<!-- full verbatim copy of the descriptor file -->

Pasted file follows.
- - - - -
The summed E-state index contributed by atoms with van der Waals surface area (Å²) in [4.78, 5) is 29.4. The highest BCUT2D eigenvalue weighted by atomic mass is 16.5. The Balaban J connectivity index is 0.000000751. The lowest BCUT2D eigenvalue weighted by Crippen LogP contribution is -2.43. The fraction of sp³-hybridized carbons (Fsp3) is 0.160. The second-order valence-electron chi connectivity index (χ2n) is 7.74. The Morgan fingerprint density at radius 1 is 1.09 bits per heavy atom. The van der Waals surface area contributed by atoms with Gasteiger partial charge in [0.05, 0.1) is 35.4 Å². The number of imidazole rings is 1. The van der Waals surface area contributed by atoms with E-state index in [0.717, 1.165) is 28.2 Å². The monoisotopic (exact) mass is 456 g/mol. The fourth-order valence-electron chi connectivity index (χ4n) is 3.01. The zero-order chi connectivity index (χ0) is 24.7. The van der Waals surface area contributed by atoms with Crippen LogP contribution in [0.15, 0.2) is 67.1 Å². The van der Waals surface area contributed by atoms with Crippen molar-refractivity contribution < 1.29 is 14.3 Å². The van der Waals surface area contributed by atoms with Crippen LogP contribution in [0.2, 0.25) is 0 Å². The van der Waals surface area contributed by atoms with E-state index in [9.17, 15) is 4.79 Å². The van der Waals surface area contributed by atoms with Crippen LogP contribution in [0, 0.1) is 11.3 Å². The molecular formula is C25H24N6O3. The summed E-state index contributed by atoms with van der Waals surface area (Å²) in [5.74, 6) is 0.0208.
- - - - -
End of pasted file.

The summed E-state index contributed by atoms with van der Waals surface area (Å²) in [4.78, 5) is 29.4. The highest BCUT2D eigenvalue weighted by atomic mass is 16.5. The Balaban J connectivity index is 0.000000751. The lowest BCUT2D eigenvalue weighted by Crippen LogP contribution is -2.43. The fraction of sp³-hybridized carbons (Fsp3) is 0.160. The second-order valence-electron chi connectivity index (χ2n) is 7.74. The Morgan fingerprint density at radius 1 is 1.09 bits per heavy atom. The van der Waals surface area contributed by atoms with Gasteiger partial charge in [0.05, 0.1) is 35.4 Å². The number of imidazole rings is 1. The van der Waals surface area contributed by atoms with E-state index in [0.717, 1.165) is 28.2 Å². The monoisotopic (exact) mass is 456 g/mol. The fourth-order valence-electron chi connectivity index (χ4n) is 3.01. The zero-order chi connectivity index (χ0) is 24.7. The van der Waals surface area contributed by atoms with Crippen LogP contribution in [0.15, 0.2) is 67.1 Å². The van der Waals surface area contributed by atoms with Crippen molar-refractivity contribution < 1.29 is 14.3 Å². The van der Waals surface area contributed by atoms with Crippen LogP contribution in [0.2, 0.25) is 0 Å². The van der Waals surface area contributed by atoms with E-state index in [9.17, 15) is 4.79 Å². The van der Waals surface area contributed by atoms with Crippen LogP contribution in [0, 0.1) is 11.3 Å². The molecular formula is C25H24N6O3. The summed E-state index contributed by atoms with van der Waals surface area (Å²) in [5.74, 6) is 0.0208.